(CIDRAP News) – The US Department of Health and Human Services (HHS) has accepted the first batch of H5N1 avian influenza vaccine based on the H5N1 variant known as clade 2.2, which has spread most widely across Asia, Europe, and Africa.
(CIDRAP News) Outbreaks of H5N1 avian influenza in 15 countries since December 2007 are a potent reminder that the virus is still a global threat, the United Nations Food and Agriculture Organization (FAO) warned today, as officials in Thailand announced they found the disease in poultry again after a 6-month lapse.
(CIDRAP News) Despite recent spikes in H5N1 avian influenza activity in humans and birds, there have been fewer bird outbreaks in fewer countries this year than in 2006, according to a preliminary report from the United Nations Food and Agriculture Organization (FAO).
(CIDRAP News) Apparently healthy domestic geese and ducks in Europe may be harboring the H5N1 avian influenza virus, posing a risk to other poultry and to humans who have contact with them, the United Nations Food and Agriculture Organization (FAO) warned in a statement yesterday.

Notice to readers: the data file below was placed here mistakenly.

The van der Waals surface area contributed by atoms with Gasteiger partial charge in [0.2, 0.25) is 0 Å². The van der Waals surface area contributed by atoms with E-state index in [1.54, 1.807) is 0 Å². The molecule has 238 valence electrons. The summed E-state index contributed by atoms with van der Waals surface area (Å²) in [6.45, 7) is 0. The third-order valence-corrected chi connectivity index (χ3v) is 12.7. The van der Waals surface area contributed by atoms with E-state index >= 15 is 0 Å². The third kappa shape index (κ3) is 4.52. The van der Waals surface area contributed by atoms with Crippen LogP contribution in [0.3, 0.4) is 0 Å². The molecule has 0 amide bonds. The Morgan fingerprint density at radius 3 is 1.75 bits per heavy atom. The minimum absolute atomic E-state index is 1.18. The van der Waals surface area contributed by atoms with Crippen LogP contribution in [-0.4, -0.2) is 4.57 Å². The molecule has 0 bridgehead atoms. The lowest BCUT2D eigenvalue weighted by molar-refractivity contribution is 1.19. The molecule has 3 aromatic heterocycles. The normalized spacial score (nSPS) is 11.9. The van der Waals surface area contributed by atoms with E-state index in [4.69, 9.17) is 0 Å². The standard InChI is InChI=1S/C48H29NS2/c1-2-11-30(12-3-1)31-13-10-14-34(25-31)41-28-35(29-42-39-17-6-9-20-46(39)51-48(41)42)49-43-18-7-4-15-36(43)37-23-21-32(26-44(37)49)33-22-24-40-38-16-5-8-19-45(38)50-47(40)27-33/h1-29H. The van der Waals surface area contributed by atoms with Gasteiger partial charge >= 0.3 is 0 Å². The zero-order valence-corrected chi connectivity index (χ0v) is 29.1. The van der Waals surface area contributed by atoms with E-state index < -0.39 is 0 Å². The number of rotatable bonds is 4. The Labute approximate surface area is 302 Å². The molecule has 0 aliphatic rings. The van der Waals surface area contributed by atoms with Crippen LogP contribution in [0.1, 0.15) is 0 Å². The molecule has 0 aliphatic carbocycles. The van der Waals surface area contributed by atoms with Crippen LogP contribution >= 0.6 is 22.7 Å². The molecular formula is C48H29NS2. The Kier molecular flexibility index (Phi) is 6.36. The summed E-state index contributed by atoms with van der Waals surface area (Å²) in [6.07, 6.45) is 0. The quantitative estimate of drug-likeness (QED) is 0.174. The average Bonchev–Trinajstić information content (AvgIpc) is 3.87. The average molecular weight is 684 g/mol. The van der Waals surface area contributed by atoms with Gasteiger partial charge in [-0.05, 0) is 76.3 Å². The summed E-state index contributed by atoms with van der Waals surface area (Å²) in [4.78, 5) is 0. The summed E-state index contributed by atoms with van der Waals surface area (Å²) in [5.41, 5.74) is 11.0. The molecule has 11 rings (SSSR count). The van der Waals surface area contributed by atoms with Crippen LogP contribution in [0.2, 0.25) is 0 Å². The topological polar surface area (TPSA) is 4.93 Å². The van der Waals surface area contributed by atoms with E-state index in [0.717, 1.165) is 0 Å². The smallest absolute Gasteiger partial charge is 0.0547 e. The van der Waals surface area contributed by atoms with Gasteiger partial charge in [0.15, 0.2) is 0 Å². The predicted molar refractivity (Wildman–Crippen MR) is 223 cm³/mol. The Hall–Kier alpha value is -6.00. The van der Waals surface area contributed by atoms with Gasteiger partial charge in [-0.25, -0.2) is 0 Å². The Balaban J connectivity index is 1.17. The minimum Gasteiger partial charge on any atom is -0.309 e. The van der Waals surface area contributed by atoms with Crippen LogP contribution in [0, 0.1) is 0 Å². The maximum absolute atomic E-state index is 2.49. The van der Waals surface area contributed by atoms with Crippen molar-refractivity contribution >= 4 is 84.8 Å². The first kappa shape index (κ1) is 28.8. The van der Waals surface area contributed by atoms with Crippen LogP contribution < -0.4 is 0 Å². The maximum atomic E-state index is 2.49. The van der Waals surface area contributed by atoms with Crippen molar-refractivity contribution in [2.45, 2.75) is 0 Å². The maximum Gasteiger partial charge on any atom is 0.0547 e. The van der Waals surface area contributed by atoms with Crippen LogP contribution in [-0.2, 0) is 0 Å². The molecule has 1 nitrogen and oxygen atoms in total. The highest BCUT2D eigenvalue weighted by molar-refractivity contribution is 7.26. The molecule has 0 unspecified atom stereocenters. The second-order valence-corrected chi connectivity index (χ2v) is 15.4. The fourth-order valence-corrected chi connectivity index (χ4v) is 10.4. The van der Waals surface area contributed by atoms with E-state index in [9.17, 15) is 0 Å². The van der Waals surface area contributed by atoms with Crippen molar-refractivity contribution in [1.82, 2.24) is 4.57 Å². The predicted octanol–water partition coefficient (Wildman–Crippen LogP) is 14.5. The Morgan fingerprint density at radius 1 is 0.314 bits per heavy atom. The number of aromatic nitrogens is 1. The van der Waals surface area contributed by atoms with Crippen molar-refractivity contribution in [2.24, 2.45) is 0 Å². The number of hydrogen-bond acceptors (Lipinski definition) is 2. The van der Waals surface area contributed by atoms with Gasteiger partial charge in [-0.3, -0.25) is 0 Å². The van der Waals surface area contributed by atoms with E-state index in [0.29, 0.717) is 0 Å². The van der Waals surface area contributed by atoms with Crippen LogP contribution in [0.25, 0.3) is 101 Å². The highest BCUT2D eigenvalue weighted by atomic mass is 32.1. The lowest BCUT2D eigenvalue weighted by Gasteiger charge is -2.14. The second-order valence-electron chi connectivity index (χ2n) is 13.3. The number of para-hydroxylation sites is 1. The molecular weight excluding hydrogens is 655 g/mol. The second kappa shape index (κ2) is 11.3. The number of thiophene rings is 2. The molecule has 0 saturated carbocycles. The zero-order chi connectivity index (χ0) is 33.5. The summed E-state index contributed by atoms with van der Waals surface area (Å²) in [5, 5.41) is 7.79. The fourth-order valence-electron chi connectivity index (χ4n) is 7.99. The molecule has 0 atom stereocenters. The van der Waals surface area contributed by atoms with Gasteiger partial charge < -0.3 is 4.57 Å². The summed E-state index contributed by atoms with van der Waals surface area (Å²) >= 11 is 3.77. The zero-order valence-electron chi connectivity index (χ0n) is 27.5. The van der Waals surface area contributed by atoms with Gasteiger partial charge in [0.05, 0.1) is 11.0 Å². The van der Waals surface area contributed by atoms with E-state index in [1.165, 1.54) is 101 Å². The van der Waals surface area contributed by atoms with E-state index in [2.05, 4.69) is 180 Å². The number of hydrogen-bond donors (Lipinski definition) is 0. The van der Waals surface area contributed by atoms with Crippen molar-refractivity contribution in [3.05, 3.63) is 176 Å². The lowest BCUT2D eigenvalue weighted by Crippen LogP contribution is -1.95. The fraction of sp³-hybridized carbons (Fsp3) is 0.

(CIDRAP New) The United Nations Food and Agriculture Organization (FAO) gave a good newsbad news assessment of the global avian flu situation today, after a weekend that brought word of more outbreaks on farms in Bangladesh and Vietnam.
The FAO said the disease has infected fewer birds so far this year than it had by this time last year, but warned that Egypt, Indonesia, and Nigeria have not yet been able to control it.
(CIDRAP News) Key global organizations that are fighting the battle against avian influenza may have to cut some programs, because only $286 million of the $1.9 billion pledged by 34 countries in January has been delivered, news services have reported.
(CIDRAP News) The World Health Organization (WHO) says H5N1 avian influenza has infected birds in 14 more countries since the beginning of this month, and recent genetic changes in the virus may have something to do with its rapid spread in birds.